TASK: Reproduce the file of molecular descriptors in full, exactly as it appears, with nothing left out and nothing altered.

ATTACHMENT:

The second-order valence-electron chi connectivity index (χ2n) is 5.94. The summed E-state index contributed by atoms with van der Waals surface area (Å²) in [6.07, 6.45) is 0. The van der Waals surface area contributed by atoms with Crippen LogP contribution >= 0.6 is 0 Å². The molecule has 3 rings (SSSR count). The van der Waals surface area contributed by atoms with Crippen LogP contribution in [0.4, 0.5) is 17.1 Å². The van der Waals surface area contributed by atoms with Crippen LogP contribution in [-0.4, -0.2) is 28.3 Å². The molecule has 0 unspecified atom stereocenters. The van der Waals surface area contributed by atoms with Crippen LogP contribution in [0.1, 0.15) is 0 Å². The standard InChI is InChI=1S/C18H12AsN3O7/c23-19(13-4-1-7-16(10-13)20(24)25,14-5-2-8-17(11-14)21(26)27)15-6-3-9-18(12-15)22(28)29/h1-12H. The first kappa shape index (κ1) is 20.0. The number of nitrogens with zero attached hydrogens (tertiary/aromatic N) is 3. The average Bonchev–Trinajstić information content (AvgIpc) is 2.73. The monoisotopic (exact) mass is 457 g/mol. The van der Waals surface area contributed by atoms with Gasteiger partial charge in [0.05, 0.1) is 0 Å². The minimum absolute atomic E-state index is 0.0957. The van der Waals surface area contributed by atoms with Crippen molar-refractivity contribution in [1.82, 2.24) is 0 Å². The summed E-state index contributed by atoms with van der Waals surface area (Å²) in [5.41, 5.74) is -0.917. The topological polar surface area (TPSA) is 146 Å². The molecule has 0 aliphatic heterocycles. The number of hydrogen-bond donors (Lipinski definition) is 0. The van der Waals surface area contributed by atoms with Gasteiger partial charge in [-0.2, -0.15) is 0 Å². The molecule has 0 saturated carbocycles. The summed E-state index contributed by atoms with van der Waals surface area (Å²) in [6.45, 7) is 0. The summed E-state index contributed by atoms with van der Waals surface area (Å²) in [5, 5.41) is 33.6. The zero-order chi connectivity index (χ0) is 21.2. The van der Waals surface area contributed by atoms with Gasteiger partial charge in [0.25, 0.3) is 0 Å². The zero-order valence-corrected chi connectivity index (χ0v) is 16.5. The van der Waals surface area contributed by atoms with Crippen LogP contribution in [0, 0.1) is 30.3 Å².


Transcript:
The second-order valence-electron chi connectivity index (χ2n) is 5.94. The summed E-state index contributed by atoms with van der Waals surface area (Å²) in [6.07, 6.45) is 0. The van der Waals surface area contributed by atoms with Crippen LogP contribution >= 0.6 is 0 Å². The molecule has 3 rings (SSSR count). The van der Waals surface area contributed by atoms with Crippen LogP contribution in [0.4, 0.5) is 17.1 Å². The van der Waals surface area contributed by atoms with Crippen LogP contribution in [-0.4, -0.2) is 28.3 Å². The molecule has 0 unspecified atom stereocenters. The van der Waals surface area contributed by atoms with Crippen LogP contribution in [0.1, 0.15) is 0 Å². The standard InChI is InChI=1S/C18H12AsN3O7/c23-19(13-4-1-7-16(10-13)20(24)25,14-5-2-8-17(11-14)21(26)27)15-6-3-9-18(12-15)22(28)29/h1-12H. The first kappa shape index (κ1) is 20.0. The number of nitrogens with zero attached hydrogens (tertiary/aromatic N) is 3. The average Bonchev–Trinajstić information content (AvgIpc) is 2.73. The monoisotopic (exact) mass is 457 g/mol. The van der Waals surface area contributed by atoms with Gasteiger partial charge in [0.05, 0.1) is 0 Å². The minimum absolute atomic E-state index is 0.0957. The van der Waals surface area contributed by atoms with Crippen molar-refractivity contribution in [1.82, 2.24) is 0 Å². The summed E-state index contributed by atoms with van der Waals surface area (Å²) in [5.41, 5.74) is -0.917. The topological polar surface area (TPSA) is 146 Å². The molecule has 0 aliphatic heterocycles. The number of hydrogen-bond donors (Lipinski definition) is 0. The van der Waals surface area contributed by atoms with Gasteiger partial charge in [-0.2, -0.15) is 0 Å². The molecule has 0 saturated carbocycles. The summed E-state index contributed by atoms with van der Waals surface area (Å²) in [6.45, 7) is 0. The summed E-state index contributed by atoms with van der Waals surface area (Å²) in [5, 5.41) is 33.6. The zero-order chi connectivity index (χ0) is 21.2. The van der Waals surface area contributed by atoms with Gasteiger partial charge in [0.25, 0.3) is 0 Å². The zero-order valence-corrected chi connectivity index (χ0v) is 16.5. The van der Waals surface area contributed by atoms with Crippen LogP contribution in [0, 0.1) is 30.3 Å².